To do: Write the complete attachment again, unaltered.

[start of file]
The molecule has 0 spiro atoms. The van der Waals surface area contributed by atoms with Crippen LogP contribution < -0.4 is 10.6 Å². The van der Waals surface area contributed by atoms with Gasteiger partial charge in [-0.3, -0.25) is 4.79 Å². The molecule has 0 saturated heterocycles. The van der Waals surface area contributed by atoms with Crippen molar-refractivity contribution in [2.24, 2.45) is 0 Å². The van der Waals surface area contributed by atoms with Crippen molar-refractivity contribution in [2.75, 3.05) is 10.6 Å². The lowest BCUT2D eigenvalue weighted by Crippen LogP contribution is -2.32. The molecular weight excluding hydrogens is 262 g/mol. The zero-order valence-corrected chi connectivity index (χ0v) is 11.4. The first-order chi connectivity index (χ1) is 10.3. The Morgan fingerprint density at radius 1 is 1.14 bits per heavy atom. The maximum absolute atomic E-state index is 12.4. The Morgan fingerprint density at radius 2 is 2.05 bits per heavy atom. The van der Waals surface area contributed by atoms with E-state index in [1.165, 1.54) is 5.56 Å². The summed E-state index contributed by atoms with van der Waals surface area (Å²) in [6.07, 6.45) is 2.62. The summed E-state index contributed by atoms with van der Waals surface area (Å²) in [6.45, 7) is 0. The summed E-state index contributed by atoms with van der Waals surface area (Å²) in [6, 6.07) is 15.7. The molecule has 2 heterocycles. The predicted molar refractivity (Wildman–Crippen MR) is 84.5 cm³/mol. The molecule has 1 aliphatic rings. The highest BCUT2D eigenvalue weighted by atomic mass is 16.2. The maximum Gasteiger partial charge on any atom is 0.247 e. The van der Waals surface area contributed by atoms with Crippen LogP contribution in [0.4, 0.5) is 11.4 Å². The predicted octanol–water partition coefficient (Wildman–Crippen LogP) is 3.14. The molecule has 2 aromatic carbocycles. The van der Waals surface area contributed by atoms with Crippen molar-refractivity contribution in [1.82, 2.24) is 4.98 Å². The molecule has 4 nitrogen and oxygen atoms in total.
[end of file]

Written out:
The molecule has 0 spiro atoms. The van der Waals surface area contributed by atoms with Crippen LogP contribution < -0.4 is 10.6 Å². The van der Waals surface area contributed by atoms with Gasteiger partial charge in [-0.3, -0.25) is 4.79 Å². The molecule has 0 saturated heterocycles. The van der Waals surface area contributed by atoms with Crippen molar-refractivity contribution in [2.24, 2.45) is 0 Å². The van der Waals surface area contributed by atoms with Crippen molar-refractivity contribution in [2.75, 3.05) is 10.6 Å². The lowest BCUT2D eigenvalue weighted by Crippen LogP contribution is -2.32. The molecular weight excluding hydrogens is 262 g/mol. The zero-order valence-corrected chi connectivity index (χ0v) is 11.4. The first-order chi connectivity index (χ1) is 10.3. The Morgan fingerprint density at radius 1 is 1.14 bits per heavy atom. The maximum absolute atomic E-state index is 12.4. The Morgan fingerprint density at radius 2 is 2.05 bits per heavy atom. The van der Waals surface area contributed by atoms with E-state index in [1.165, 1.54) is 5.56 Å². The summed E-state index contributed by atoms with van der Waals surface area (Å²) in [6.07, 6.45) is 2.62. The summed E-state index contributed by atoms with van der Waals surface area (Å²) in [6.45, 7) is 0. The summed E-state index contributed by atoms with van der Waals surface area (Å²) in [6, 6.07) is 15.7. The molecule has 2 heterocycles. The predicted molar refractivity (Wildman–Crippen MR) is 84.5 cm³/mol. The molecule has 1 aliphatic rings. The highest BCUT2D eigenvalue weighted by atomic mass is 16.2. The maximum Gasteiger partial charge on any atom is 0.247 e. The van der Waals surface area contributed by atoms with Crippen LogP contribution in [0.4, 0.5) is 11.4 Å². The predicted octanol–water partition coefficient (Wildman–Crippen LogP) is 3.14. The molecule has 2 aromatic carbocycles. The van der Waals surface area contributed by atoms with Crippen molar-refractivity contribution in [1.82, 2.24) is 4.98 Å². The molecule has 4 nitrogen and oxygen atoms in total.